“We are each sensitive to different aspects of the problem and the solution, all of which are important to maximize the success of the project,” she says. “It was a great experience to learn so much about each other’s disciplines and open our minds to different viewpoints. We are all very motivated by helping others, and this project was a wonderful opportunity to apply that side of ourselves. We definitely felt a stronger connection because of the real-world implications and the immense potential to do good.”

posted in Academic News, Cross-Train Your Brain, Engineering, Humanities, Initiatives, News and Features, Student Profiles, Top News

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10 Comments

  1. [...] Building Community: Students Help Provide Clean Water to Impoverished Families in Haiti [...]

  2. This kind of work, and the profound connection with local people that accompanies it, is only the beginning of the contributions these women will continue to make, whether in the US or abroad. They should be justifiably proud of their accomplishment, and we should be grateful not only for what they have done in Jacmel, but of the critcal role they will continue to take in our very needy world.

    says Joe Sacco, MD
    September 24, 2012 at 7:07 pm
  3. Jess,

    Thank you for sharing the wonderful pictures–it was great to see you return to some familiar locations from our Alternative School Break to Jacmel. You are an inspirational citizen, scholar, athlete, and LEADER. I look forward to reading about your continued efforts to work with Haitians who need access to safe drinking water.

    Shannon

    says Shannon Stokes
    September 24, 2012 at 2:03 pm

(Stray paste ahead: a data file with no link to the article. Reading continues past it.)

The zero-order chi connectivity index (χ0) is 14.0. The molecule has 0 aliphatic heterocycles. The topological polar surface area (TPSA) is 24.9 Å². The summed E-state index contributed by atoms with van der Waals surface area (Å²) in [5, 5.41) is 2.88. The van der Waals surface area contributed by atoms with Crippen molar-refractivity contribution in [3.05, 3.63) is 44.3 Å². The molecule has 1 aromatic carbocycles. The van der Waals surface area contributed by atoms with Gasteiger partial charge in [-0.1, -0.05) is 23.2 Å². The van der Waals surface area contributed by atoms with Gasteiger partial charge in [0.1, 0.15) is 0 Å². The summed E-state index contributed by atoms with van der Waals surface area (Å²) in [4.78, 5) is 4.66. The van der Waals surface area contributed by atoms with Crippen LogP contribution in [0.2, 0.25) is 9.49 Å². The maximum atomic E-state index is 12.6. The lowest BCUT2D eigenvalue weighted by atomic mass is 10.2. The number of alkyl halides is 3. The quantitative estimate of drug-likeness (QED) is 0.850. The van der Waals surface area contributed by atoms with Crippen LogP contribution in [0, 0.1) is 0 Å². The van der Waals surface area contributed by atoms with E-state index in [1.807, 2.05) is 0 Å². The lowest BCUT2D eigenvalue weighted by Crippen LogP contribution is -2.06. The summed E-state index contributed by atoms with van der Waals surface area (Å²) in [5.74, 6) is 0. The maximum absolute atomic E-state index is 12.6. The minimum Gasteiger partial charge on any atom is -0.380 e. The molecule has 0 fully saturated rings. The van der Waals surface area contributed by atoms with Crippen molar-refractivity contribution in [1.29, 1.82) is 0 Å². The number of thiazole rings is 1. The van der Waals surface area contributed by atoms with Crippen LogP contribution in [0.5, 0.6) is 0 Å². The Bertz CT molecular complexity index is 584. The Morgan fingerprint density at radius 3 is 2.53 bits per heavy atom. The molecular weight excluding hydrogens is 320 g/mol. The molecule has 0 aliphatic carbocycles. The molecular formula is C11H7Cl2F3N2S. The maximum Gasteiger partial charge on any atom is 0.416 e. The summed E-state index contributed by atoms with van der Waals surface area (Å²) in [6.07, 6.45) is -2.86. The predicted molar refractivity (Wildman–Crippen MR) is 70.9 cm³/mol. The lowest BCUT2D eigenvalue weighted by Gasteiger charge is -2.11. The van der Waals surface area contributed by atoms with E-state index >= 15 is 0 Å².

4. [...] Building Community: Students Help Provide Clean Water to Impoverished …Lafayette College Campus NewsThe water filter system is a gift that keeps giving! In Monchil the families spend every day struggling to get clean water with many having to buy it because they have no access to this precious resource. Team Haiti (Jess, Madeleine, and Sarah) has … [...]

  5. Great job. Wonderful to know that there are such fantastic and selfless young people in the world.

    says CathyO
    September 18, 2012 at 9:30 pm
  6. [...] Building Community: Students Help Provide Clean Water to Impoverished … Published on September 18, 2012 in Filters Water. 0 Comments Tags: …, Building, Clean, Community, help, Impoverished, provide, Students, water. Tweet Building Community: Students Help Provide Clean Water to Impoverished … When they first arrived in Haiti, they found that the families they originally planned to work with did not have turbid water, rendering the team's filter system over-qualified. But other families in Monchil were very interested in the team's system … Read more on Lafayette College Campus News [...]

    says Building Community: Students Help Provide Clean Water to Impoverished … | Sunny, magic, water filter
    September 18, 2012 at 5:17 pm
  7. Jess, Madeleine, and Sarah have accomplished an amazing project. The water filter system is a gift that keeps giving! In Monchil the families spend every day struggling to get clean water with many having to buy it because they have no access to this precious resource. Team Haiti (Jess, Madeleine, and Sarah) has made a tremendous impact on their lives. You all are inspirational!

    says Kathy Leggette
    September 18, 2012 at 4:58 pm
  8. These girls did something amazing, they changed the world for the better in one small way. I am so proud of all three of them.

    says Mimi Cassidy
    September 18, 2012 at 1:39 pm
    • Mimi, you must be so proud to have raised such a compassionate daughter. It takes a lot of courage to go to Haiti. Sarah, Madeleine and Jessica, you did a great job and really made a difference in these people’s lives.

      says Karin Cassidy
      September 18, 2012 at 2:33 pm
  9. one word……AMAZING!!!!

    says Tony George
    September 18, 2012 at 12:06 pm